Mark Greaves, the accused in the 2015 Christmas Day murder of Winston Fredericks, was discharged yesterday after Justice Navindra Singh upheld a no-case submission made by his attorney.
In his ruling on the submission, the judge said the state failed to produce sufficient evidence to disprove Greave’s claim that he was defending himself from Fredericks, who had attacked him with a “juka.”
Upon directions from the trial judge, the jury was ordered to return a formal verdict of not guilty, thus setting the visibly-relieved Greaves free of the capital indictment.
“I have found insufficient evidence for the case to go further and I now discharge you from custody,” Justice Singh told Greaves, who happily responded, “Allah is great.”
The charge against Greaves had been that he murdered Fredericks, also known as “Fluffy,” on December 25th, 2015 at Albouystown, George-town.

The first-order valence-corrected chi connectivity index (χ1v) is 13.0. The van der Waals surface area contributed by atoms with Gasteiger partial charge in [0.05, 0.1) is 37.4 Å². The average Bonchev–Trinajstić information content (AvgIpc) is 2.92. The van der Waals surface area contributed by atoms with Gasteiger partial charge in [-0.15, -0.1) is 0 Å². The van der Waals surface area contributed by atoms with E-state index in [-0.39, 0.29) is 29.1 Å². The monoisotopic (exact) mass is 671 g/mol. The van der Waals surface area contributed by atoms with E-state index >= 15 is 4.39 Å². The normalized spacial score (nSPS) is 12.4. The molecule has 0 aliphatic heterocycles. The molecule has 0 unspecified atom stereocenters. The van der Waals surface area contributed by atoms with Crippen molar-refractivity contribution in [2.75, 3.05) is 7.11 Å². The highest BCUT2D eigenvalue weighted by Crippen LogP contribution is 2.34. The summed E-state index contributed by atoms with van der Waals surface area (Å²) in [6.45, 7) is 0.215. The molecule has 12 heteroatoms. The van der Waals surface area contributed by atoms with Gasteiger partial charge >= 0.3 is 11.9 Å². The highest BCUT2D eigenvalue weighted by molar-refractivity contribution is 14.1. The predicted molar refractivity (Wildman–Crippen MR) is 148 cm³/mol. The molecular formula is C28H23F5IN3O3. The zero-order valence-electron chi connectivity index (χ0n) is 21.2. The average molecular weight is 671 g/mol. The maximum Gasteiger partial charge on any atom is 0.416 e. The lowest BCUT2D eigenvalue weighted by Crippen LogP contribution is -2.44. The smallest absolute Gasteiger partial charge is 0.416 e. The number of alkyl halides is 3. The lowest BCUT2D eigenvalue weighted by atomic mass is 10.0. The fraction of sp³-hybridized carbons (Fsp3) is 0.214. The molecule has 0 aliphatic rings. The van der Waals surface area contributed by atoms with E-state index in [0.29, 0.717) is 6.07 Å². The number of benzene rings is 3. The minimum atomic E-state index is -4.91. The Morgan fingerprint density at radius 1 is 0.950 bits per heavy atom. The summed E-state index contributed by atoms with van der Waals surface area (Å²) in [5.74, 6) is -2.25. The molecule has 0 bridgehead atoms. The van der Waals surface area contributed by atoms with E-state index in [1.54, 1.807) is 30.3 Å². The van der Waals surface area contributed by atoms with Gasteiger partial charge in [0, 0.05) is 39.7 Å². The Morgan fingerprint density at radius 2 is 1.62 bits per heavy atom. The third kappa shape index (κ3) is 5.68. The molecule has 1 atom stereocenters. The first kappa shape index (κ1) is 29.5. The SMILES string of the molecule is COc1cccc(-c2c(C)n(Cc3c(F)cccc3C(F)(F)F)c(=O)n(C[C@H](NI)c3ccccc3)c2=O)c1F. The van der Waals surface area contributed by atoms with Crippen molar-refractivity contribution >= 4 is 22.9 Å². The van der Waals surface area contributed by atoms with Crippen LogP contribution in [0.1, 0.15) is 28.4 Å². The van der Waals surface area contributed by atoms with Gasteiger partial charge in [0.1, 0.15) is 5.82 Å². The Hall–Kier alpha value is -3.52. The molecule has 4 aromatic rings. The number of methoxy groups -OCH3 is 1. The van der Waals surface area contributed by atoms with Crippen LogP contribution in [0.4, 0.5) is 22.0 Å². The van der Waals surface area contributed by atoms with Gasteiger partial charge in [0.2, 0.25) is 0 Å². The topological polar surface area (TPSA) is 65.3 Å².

In her opening address at the commencement of the trial on Wednesday, Prosecutor Abigail Gibbs had told the court that Greaves stabbed Fredericks during an argument. The man later succumbed from the injury sustained.
In a caution statement that was admitted into evidence and which the defence did not challenge, the court had heard that Greaves stabbed Fredericks after he [Fredericks] had advanced towards him with the weapon.
The statement detailed that Fredericks stabbed Greaves, who retaliated by cuffing him, at which point he fell to the ground, as did the weapon. It was then that Greaves picked up the “juka” and stabbed Fredericks.
Former Police Constable Xavier Vasconcellos had testified to transporting Greaves to the Diamond Diagnostic Centre, where he was examined by a doctor.
At the conclusion of the examination, Vasconcellos said, the doctor issued a medical certificate. That document was tendered into evidence.
Responding to questions under cross-examination by defence attorney George Thomas, Vasconcellos said he saw the accused point out an area on his chest where he told the doctor he had been stabbed.
The witness said, however, that he did not actually see the injury.
The state’s case was led by Gibbs, in association with Prosecutor Shawnette Austin.
The trial was held at the High Court in Georgetown.